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History of Rainham

Rainham comes from the Old English ‘ingas’ meaning the ‘people of, people called after’ with ‘hām’ as a ‘village, homestead, manor’ combined with a tribal name; therefore, the ‘homestead/village of the Roegingas’. 


Rainham parish church is a Grade: I listed building, dedicated to Saint Margaret of Antioch, and built in the Saxo-Norman overlap period. The Normans rebuilt the chancel and north chapel in the mid-13th century, with the nave and north aisle in the following 100 years. The roof required replacement in the 15th century and the addition of the tower around 1480. In 1519, there is a record of one bell in the tower, to which Robert Mot added a tenor in 1582 and two additional bells in 1601. Joseph Hatch cast another bell in 1618, and Christopher Hodson augmented them to six in 1685. In 1798, Edward Hasted described St Margaret’s church as a ‘handsome building, consisting of two very broad isles, and two chancels, with a high beacon tower at the west end of it, in which are six bells and a clock. There was formerly some good painted glass in the windows of this church, all which has been long since destroyed’. In 1871, the Gothic Revival architect James Clarke carried out a major restoration. John Taylor added two bells in 1913 to make eight.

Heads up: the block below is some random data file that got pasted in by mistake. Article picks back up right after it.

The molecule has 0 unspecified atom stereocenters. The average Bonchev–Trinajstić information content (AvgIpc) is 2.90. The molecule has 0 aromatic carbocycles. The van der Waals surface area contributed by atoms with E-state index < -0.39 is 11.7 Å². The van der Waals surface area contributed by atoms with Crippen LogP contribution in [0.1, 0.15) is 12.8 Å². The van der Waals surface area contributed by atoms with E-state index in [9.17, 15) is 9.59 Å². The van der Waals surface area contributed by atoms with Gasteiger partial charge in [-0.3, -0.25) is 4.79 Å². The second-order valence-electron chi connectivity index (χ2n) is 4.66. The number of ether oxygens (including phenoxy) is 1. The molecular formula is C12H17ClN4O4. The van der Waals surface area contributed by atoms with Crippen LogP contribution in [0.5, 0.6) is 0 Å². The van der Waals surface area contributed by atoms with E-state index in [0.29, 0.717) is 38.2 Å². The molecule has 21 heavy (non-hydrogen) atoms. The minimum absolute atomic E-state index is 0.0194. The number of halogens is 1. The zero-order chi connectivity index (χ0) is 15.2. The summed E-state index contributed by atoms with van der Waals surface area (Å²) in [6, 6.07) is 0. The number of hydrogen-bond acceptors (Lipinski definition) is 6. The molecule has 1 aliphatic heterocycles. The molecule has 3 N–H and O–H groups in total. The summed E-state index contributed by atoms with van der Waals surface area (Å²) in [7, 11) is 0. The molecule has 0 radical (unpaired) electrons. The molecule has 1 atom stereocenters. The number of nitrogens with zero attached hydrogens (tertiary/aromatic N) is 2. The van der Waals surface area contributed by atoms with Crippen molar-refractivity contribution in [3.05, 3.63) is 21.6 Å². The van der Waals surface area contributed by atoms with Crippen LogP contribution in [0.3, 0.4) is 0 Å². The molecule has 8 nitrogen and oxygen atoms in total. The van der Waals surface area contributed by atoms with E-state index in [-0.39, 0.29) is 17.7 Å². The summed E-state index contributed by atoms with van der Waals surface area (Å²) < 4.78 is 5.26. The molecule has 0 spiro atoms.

Rainham railway station opened on the East Kent Railway’s Chatham to Faversham section of the London to Dover main line, on 25 January 1858. Initially known as ‘Rainham and Newington’, until a station opened at Newington, on 1 August 1862, when it became simply ‘Rainham’…. more



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